When I first started faire, the first thing I read wasn't a history or costuming book. It was a 'Meet & Greet' primer written by someone who called himself Gaffer Applewright.
He had six basic premises that have been my guiding light in the years since:
1. Notice the Patrons.
2. Be Helpful.
3. Be Friendly.
4. Be Your Character.
5. Speak the Speech.
6. The attitude sells it.
It would be six years before I had a chance to meet the man and let him know how much he'd helped me without ever meeting me. He was kind and humble, and told me that if I had found something in his words, then it was in me to begin with.
A more generous actor I cannot imagine working with.
Roger Russell, known far and wide as Gaffer Applewright, died this weekend. I only knew him through the faire. His trademark 'apple trick' (a story he tells as he cuts an apple in a way that makes it come apart like a puzzle) was the perfect, irresistible bit to break down the barrier between the actor and the patron. Like many others, I have long sought to emulate the effortless way that he interacted, the completeness of his characterization.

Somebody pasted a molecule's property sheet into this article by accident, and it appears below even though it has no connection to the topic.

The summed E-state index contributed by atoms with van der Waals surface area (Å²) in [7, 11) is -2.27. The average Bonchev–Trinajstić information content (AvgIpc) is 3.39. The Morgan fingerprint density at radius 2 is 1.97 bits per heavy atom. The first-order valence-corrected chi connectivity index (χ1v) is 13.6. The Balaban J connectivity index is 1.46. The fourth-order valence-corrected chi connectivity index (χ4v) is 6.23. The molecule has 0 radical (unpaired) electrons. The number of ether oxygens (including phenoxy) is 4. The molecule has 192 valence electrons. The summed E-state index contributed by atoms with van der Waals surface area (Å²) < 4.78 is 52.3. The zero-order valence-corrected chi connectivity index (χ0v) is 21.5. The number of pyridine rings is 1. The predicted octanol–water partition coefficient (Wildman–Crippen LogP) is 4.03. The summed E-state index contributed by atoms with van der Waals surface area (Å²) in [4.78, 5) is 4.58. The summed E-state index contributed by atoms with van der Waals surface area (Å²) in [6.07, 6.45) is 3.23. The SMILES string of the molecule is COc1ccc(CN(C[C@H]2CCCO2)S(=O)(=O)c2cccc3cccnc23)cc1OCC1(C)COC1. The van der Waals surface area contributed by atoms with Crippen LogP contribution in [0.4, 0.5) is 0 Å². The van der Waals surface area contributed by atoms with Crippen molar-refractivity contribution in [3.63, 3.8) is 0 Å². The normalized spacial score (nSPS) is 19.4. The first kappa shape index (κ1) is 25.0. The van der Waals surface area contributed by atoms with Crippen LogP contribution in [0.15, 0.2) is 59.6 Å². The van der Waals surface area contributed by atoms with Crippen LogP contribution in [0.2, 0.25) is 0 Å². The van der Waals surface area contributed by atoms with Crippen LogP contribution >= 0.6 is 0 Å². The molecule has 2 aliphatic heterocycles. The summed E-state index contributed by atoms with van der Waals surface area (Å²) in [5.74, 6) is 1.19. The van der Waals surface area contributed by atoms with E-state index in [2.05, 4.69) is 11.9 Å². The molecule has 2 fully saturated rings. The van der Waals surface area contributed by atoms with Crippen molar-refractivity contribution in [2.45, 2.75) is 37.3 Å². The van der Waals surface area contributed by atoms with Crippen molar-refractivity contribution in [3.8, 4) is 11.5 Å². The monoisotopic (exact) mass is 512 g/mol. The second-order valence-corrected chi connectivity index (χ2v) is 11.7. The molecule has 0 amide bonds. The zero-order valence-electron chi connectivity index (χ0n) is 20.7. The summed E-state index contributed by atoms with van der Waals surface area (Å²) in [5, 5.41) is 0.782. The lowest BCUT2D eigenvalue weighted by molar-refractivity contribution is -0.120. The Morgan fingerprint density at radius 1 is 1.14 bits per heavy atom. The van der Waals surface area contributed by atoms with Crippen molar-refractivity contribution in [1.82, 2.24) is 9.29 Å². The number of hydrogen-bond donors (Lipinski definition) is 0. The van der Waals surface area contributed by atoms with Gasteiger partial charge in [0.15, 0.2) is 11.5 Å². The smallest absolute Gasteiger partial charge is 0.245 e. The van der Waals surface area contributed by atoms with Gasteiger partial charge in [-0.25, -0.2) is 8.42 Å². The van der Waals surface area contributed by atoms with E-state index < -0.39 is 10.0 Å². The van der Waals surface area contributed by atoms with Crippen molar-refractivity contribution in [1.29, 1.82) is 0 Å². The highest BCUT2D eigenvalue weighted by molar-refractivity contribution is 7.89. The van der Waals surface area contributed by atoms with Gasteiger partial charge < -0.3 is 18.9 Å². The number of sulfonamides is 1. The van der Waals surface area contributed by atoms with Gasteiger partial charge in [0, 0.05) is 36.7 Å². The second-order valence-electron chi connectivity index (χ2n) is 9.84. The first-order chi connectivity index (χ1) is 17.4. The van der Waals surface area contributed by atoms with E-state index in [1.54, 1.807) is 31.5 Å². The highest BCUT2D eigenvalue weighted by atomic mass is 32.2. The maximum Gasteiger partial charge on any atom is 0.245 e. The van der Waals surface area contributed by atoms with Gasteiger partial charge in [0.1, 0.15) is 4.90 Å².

He was everything I expected from reading his meet & greet paper, a fascinating man with a wise and gimlet eye, a quick wit and a penetrating mind. So it was that I felt greatly honored and somewhat taken aback when one of my companions pointed to him the day I met him and said "that's going to be you in thirty-odd years!"
I can only hope so.
After his speech we had some time to discuss the politics and oddities of renaissance culture, from the search for a cure for scurvy to the nuance of Elizabeth's reign. It was the pinnacle of my time at faire that year and one of the great highlights of my years of doing this thing we call ren faire.
Rest in peace, Gaffer. You will be missed.